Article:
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MPUA COVID-19 Resources

MPUA & Municipal Utilities: COVID-19 Information

MPUA continues to monitor the status of COVID-19 and is actively working on plans related to outbreak prevention and alternative options to ensure normal business operations. MPUA is committed to the health and safety of our employees, members, and communities. Information will be provided on this page as updates occur.   


Table of Contents

Municipal Activities & Emergency Planning Resources

Financial Assistance for Utility Customers with CARES Funding to Counties (June 25, 2020)

Best Practices for returning to work 

FEMA Public Assistance Deadline (April 25) Looms for COVID-19 Disaster

MO Social Services announces LIHEAP program extension and Direct Payments to Utilities (April 15, 2020)

Municipal Utility COVID-19 Activities

FBI update on Cyber Security During COVID-19

Public Meeting Guidance During Emergencies(April 8, 2020)

GFOA Disaster Recovery Cost Documentation (April 8, 2020)

EPA Approved Disinfectants for Use Against COVID-19 (April 8, 2020)

Federal Disaster Assistance for Local Governments (March 31, 2020)

Tips for Reducing Staff Interactions to Avoid COVID-19 Exposure from OSHA

FEMA Announces Free Access to GIS Software (March 31, 2020)

Pandemic Mutual Assistance Checklist

Sunshine Law Requests During COVID-19 Closures

Notifying Customers of Reliability Efforts

Emergency Continuity Plans

Emergency Planning & FEMA Online Accounting Resources

Emergency Staffing and Mutual Aid Requests


MPUA Operations

Ensuring Continuity of MPUA Operations

Protections for MPUA Electric and Gas Supply Operations

MPUA begins Return-to-Office Plans on May 4 (April 29, 2020)


Federal & State Legislation

MPUA Requests Low-income Utility Assistance from CARES Act Expenditures 

MPUA and AMCA letter to Governor for utility customer CARES funding (May 26,2020)

MPUA engages with Congress on the impact of the COVID-19 Crisis (May 26, 2020)

Missouri CARES Act Funding

EDA CARES Funding Includes Broadband Deployment for local governments 

US Environmental Protection Agency – COVID-19 FAQ

Governor Extends State of Emergency and Announces Recovery Plans

Federal Guidance Released on State/Local Coronavirus Relief Funds

Small Business Administration's Program Funding for Payroll and Utility Expenses (April 21, 2020)

Free Emergency Management Webinars

CDBG funds available for PPE (April 15, 2020)

The Department of Natural Resources suspended four rules now through May 15th (April 10, 2020) 

Grant Opportunity from Department of Economic Development (April 6, 2020)

USDA Rural Development COVID-19 Resources (April 8, 2020)

Governor Stay at Home Order Extended (April 16, 2020)

Local governments may exclude Public Works Personnel from FFCRA (April 3, 2020)

Local Government FEMA Public Assistance Program (April 3, 2020)

DOE COVID-19 Energy Sector Frequently Asked Questions (April 1, 2020)

FERC’s COVID-19 Policy Statement (April 2, 2020)

MO Fiscal Year 2020 Expenditure Restrictions (April 1, 2020)

Federal assistance available for Utility Customers (March 31, 2020)

Essential Utility Employees - Letter to Governor Parson (March 31, 2020)

Federal Legislative Response to COVID-19 (March 26, 2020)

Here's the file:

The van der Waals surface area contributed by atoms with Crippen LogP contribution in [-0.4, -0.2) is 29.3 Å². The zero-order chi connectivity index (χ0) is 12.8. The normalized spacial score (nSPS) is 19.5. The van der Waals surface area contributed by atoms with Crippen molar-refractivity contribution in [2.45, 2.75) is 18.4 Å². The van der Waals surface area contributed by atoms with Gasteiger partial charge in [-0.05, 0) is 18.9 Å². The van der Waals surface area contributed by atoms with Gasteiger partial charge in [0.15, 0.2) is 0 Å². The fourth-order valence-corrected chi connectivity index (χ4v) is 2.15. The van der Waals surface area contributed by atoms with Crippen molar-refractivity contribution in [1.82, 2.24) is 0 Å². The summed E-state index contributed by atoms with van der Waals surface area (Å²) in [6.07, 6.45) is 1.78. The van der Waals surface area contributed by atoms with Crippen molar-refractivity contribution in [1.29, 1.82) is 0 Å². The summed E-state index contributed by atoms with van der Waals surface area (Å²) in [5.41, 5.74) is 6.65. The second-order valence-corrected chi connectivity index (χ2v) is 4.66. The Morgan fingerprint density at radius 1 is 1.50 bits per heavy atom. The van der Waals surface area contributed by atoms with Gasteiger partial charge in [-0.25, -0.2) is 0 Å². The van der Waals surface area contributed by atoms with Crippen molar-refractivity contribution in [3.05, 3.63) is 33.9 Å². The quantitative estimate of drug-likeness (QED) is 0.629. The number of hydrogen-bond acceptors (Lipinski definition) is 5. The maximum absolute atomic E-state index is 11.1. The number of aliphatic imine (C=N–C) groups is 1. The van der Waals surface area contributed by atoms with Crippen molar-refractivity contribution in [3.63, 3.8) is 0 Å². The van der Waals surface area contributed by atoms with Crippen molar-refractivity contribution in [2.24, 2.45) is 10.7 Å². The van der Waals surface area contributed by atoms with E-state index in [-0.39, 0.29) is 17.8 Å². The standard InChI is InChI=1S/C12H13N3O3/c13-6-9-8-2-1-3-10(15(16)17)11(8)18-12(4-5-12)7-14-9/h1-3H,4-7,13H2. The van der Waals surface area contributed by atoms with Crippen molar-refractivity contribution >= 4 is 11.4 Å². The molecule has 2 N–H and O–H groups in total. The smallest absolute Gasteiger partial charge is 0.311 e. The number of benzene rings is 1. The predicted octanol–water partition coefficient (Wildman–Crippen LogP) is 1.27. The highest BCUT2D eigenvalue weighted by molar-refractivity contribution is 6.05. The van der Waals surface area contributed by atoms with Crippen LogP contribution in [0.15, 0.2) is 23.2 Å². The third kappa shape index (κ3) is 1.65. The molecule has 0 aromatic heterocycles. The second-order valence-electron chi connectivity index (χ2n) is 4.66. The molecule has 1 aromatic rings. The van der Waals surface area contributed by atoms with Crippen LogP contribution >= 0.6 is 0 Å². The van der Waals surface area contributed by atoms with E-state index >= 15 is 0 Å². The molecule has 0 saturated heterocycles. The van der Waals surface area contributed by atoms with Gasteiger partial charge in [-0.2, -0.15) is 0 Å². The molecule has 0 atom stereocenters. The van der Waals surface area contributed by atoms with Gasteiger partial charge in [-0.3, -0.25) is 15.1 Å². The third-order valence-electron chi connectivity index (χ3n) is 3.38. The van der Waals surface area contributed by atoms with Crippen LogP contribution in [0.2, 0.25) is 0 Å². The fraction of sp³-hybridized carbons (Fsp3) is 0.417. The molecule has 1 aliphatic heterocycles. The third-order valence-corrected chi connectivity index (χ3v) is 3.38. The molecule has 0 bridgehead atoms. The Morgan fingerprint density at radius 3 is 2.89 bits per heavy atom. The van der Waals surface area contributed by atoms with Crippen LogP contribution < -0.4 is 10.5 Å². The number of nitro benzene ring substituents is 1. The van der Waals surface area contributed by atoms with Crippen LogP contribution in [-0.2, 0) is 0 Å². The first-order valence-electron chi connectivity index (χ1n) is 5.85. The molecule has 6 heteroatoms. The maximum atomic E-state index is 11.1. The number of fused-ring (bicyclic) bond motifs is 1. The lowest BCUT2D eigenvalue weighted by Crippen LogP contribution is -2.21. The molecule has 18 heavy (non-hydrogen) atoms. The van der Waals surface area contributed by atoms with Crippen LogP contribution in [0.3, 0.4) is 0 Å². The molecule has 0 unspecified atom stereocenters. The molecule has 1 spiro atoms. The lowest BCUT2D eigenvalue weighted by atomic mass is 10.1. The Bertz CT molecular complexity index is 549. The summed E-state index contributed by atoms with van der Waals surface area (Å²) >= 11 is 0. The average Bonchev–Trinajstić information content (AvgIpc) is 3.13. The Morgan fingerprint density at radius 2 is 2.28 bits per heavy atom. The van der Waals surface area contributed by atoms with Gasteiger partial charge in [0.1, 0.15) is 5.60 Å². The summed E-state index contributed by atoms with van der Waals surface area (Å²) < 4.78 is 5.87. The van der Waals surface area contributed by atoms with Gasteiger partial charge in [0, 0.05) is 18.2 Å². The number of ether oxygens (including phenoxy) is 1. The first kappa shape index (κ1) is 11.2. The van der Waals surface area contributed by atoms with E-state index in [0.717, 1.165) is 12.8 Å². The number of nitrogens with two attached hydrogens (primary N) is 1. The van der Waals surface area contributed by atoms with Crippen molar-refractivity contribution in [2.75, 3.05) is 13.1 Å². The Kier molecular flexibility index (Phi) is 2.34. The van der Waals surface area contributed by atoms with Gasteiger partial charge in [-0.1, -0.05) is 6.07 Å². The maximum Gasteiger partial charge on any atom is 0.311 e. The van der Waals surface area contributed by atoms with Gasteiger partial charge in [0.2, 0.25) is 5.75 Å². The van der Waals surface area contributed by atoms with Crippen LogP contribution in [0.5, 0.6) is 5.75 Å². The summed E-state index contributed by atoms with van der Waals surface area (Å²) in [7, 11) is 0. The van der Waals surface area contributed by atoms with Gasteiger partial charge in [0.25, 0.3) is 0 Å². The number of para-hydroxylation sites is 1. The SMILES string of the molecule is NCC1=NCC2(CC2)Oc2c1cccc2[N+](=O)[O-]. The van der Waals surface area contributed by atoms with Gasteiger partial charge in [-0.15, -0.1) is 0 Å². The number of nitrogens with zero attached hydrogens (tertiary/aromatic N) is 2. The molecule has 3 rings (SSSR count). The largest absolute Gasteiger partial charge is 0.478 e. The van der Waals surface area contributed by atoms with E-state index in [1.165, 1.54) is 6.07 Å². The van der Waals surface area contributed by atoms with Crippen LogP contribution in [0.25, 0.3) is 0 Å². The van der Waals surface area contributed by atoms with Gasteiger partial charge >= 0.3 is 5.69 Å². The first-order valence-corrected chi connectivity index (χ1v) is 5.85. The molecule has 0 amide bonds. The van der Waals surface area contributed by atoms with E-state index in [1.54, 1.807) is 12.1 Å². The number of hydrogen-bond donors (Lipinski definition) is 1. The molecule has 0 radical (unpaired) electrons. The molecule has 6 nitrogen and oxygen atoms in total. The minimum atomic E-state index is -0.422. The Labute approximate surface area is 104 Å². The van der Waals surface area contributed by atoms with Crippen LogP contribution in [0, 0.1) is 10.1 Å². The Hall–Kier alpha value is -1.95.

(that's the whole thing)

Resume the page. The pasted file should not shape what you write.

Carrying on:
Federal Lending for Municipalities (March 24, 2020)


Electric Utility Sector Information

Updated Electricity Subsector Coordinating Council's COVID Resource Guide (June 26, 2020)

American Public Power Association Resources


Water & Wastewater Utility Sector Information

DNR temporarily suspends certain water/wastewater operator certification requirements

EPA & DNR’s Temporary Enforcement Policy (April 22, 2020)

Can wastewater inform local officials about the presence of COVID-19?

Center for Disease Control: Guidance for Workers Handling Sewage – COVID-19

News Release to remind the community to only flush the three P’s

DNR Operator Certification Information Regarding COVID-19 (March 31, 2020)

Webinar on Legal Aspects of COVID-19 - American Water Works Association (March 31, 2020)

Infographic to display at your water and wastewater treatment plants

AWWA Webinar for Sustaining Operations

DNR Water Protection Program Update

Water and Wastewater Online Training

Educate the Community on Drinking Water Treatment Practices

Protections for Water and Wastewater Operations


Utility Industry & COVID Health Resources

Utility Industry COVID-19 Resources


Municipal Utility Activities & Resources

Financial Assistance for Utility Customers with CARES Funding to Counties (June 25, 2020)

MPUA encourages Missouri municipal utilities to reach out to their county commissioners to discuss using  a portion of local government CARES Act money to provide a grant to help individuals that cannot pay their utility bill (water, sewer, electric, and gas) due to the COVID-19 pandemic. Some of Missouri’s federal funding through the recent CARES Act was distributed to counties based on their populations. 

Municipal utilities have the opportunity to use the local government CARES Act money to establish a financial assistance program for individuals impacted by COVID-19. The financial assistance program can assist individuals that have not paid utility bills or have incurred significant late fees from March 1 to June 15, with subsequent opportunities until December 31. The term “individuals” can include residential and business customers as long as they have not received federal money to make the same payments.


We are encouraging our members to review the attached documents starting with the Guidance Brief. This document provides the background information and associated federal FAQ documents necessary for developing a complete application to the county to establish the financial assistance program for utility payments.